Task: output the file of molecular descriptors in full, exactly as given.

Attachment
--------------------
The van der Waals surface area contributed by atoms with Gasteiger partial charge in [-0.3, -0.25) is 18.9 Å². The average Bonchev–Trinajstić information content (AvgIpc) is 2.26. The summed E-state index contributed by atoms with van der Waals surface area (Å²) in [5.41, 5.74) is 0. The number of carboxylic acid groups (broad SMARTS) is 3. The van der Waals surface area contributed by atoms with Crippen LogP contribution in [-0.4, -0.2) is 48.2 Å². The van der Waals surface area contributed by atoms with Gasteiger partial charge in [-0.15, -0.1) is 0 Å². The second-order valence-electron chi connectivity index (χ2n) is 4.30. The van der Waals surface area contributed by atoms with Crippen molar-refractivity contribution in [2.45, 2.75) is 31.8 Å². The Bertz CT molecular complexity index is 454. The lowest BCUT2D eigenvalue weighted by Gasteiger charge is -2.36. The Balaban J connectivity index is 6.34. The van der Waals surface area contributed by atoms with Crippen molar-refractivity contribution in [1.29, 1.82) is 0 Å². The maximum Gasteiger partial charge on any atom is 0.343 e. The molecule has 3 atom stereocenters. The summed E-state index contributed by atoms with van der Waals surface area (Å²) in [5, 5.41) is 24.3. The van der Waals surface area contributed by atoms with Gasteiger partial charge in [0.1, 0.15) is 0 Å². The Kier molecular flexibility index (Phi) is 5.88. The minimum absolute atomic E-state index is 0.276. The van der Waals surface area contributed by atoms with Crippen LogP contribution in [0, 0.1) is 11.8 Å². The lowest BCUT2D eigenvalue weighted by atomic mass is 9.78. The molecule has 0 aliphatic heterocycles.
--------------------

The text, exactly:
The van der Waals surface area contributed by atoms with Gasteiger partial charge in [-0.3, -0.25) is 18.9 Å². The average Bonchev–Trinajstić information content (AvgIpc) is 2.26. The summed E-state index contributed by atoms with van der Waals surface area (Å²) in [5.41, 5.74) is 0. The number of carboxylic acid groups (broad SMARTS) is 3. The van der Waals surface area contributed by atoms with Crippen LogP contribution in [-0.4, -0.2) is 48.2 Å². The van der Waals surface area contributed by atoms with Gasteiger partial charge in [-0.15, -0.1) is 0 Å². The second-order valence-electron chi connectivity index (χ2n) is 4.30. The van der Waals surface area contributed by atoms with Crippen molar-refractivity contribution in [2.45, 2.75) is 31.8 Å². The Bertz CT molecular complexity index is 454. The lowest BCUT2D eigenvalue weighted by Gasteiger charge is -2.36. The Balaban J connectivity index is 6.34. The van der Waals surface area contributed by atoms with Crippen molar-refractivity contribution in [1.29, 1.82) is 0 Å². The maximum Gasteiger partial charge on any atom is 0.343 e. The molecule has 3 atom stereocenters. The summed E-state index contributed by atoms with van der Waals surface area (Å²) in [5, 5.41) is 24.3. The van der Waals surface area contributed by atoms with Gasteiger partial charge in [0.1, 0.15) is 0 Å². The Kier molecular flexibility index (Phi) is 5.88. The minimum absolute atomic E-state index is 0.276. The van der Waals surface area contributed by atoms with Crippen LogP contribution in [0, 0.1) is 11.8 Å². The lowest BCUT2D eigenvalue weighted by atomic mass is 9.78. The molecule has 0 aliphatic heterocycles.